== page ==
Investigating bacterial adhesion proteins as tools for controlling bacteria-surface interactions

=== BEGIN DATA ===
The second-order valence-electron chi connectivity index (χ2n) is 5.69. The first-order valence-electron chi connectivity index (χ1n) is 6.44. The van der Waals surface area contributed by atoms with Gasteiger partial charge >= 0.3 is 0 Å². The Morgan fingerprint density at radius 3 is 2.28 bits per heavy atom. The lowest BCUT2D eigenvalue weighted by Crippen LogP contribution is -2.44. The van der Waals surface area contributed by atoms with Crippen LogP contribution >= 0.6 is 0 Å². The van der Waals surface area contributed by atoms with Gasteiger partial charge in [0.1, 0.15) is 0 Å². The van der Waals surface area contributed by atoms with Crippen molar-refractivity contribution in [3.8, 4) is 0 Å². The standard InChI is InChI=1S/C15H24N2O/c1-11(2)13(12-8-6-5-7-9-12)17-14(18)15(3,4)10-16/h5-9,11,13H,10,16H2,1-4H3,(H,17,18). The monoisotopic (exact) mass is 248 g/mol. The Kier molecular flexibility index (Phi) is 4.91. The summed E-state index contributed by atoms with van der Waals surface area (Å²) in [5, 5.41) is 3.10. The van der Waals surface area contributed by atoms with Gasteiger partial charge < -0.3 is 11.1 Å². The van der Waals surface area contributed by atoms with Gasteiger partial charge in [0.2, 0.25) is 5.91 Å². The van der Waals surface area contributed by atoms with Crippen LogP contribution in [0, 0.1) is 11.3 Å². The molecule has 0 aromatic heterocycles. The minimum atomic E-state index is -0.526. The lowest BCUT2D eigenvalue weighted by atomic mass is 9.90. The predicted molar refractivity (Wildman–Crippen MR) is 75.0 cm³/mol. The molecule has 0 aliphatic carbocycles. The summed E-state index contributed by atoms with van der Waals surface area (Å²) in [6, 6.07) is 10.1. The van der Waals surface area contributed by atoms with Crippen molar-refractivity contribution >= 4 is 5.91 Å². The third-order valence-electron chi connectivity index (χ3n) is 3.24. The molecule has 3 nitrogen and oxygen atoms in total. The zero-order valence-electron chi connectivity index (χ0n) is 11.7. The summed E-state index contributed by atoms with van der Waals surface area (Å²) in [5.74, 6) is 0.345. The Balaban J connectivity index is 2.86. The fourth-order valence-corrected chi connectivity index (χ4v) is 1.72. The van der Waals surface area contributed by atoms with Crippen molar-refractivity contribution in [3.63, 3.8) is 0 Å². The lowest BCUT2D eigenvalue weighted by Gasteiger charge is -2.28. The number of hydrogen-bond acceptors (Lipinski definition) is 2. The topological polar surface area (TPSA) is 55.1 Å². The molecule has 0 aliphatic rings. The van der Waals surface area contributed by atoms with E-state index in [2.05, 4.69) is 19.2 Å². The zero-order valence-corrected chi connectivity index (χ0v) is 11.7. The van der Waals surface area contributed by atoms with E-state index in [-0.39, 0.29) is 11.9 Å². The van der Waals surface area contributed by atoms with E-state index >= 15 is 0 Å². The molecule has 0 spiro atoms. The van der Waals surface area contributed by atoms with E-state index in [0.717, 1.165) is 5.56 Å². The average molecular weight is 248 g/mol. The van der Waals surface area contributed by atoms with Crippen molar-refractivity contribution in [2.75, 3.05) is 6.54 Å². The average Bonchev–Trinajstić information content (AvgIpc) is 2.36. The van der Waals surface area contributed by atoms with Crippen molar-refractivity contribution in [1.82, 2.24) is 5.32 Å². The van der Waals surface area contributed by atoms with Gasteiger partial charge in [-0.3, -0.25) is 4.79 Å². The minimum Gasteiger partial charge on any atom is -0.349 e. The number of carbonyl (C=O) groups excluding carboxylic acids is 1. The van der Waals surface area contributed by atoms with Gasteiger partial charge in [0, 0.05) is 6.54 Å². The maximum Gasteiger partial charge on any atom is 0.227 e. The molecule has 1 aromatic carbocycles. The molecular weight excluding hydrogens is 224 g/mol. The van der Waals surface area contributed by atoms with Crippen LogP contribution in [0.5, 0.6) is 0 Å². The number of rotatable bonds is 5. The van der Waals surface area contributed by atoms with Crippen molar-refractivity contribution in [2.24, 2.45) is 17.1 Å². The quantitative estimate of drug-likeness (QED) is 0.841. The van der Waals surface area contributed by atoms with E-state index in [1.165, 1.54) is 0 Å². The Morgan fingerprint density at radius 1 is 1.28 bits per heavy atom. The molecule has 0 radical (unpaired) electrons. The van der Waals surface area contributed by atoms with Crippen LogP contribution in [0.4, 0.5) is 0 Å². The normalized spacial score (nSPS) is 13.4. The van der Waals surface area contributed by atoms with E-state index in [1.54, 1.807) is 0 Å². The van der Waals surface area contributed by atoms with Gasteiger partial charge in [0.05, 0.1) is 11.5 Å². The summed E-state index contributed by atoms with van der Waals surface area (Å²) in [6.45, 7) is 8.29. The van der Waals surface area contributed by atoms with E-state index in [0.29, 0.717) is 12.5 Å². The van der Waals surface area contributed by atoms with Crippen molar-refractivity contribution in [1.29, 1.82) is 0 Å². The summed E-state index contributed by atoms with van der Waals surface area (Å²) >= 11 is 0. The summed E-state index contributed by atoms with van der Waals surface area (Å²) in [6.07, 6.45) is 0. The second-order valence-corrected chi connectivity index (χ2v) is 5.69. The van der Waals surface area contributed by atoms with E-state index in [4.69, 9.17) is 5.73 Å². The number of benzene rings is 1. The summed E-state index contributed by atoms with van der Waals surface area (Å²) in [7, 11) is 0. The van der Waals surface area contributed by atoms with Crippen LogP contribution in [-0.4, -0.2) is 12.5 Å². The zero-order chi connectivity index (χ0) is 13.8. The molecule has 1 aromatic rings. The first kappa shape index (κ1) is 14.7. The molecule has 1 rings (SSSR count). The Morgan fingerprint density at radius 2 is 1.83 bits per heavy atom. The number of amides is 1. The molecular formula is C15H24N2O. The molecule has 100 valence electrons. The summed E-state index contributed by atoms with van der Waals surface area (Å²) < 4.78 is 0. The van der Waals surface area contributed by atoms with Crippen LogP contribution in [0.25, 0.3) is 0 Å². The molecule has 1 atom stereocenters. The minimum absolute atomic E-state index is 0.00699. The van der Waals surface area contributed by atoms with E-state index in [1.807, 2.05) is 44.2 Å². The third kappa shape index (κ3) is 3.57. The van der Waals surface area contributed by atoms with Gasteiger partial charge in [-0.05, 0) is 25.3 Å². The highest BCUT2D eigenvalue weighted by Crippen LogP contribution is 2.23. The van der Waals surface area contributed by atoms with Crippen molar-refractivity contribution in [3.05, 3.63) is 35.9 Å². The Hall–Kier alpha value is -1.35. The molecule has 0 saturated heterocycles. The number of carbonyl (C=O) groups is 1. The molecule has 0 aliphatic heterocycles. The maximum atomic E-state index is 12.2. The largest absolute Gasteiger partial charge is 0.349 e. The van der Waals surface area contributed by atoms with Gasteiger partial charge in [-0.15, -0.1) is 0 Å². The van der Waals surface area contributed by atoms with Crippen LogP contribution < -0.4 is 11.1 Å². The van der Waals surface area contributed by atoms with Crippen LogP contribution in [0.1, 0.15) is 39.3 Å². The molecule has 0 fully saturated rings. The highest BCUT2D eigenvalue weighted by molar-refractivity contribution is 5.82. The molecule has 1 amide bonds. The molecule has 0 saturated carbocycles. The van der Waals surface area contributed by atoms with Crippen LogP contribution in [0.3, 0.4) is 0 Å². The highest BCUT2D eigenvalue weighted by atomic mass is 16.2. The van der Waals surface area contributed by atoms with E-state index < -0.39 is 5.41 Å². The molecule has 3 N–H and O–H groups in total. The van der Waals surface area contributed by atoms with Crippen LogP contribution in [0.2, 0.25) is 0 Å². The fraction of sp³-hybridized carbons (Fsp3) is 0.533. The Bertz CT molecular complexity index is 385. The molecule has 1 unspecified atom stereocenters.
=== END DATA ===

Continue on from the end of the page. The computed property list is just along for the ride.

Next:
Adhesins are cell-surface proteins that initiate target binding and surface colonization by bacteria on the path to infection and biofilm formation. A deeper understanding of the interactions between adhesins and their ligands may lead to the development of strategies for controlling infection and biofilm formation. Using two ligand-binding domains from a model Repeats-in-toxin (RTX) adhesin in the Gram-negative marine bacterium Marinomonas primoryensis, I was able to prevent their binding to a photosynthetic diatom with which the bacteria form symbiotic biofilms underneath sea ice. The sugar-binding domain was optimally blocked with the monosaccharide fucose, and the peptide-binding domain was efficiently blocked with a peptide that ended in -Tyr-Thr-Asp. Homologs of these two ligand-binding domains are widespread in Gram-negative bacteria, including many pathogens. The same approach was employed to block the highly similar peptide-binding domain of FrhA adhesin of the pathogenic bacterium Vibrio cholerae from binding to the diatoms. Two adhesin engineering systems were explored as ways of altering the targeting of bacterial colonization. In one, redesigned and shortened versions of the M. primoryensis ice- and diatom-binding adhesin were tested for expression in Escherichia coli. In particular, the number of extender domains was reduced from 120 in the wild type to 15 or fewer. Although there was no evidence of ice-binding domain expression, antibodies to the extender domain and the diatom-binding domains detected these proteins on the outside of intact cells. A set of novel adhesins based on the beta-intimin system were designed using protein engineering techniques. In this series, a bacterial cellulose-binding module, and the peptide-binding domain of the M. primoryensis ice- and diatom-binding adhesin were separately fused to the end of the beta-intimin adhesin. In neither case was there any sign of external presentation of the binding domain. I suggest that these domains might have folded prior to passage through the adhesin pore, thus blocking export.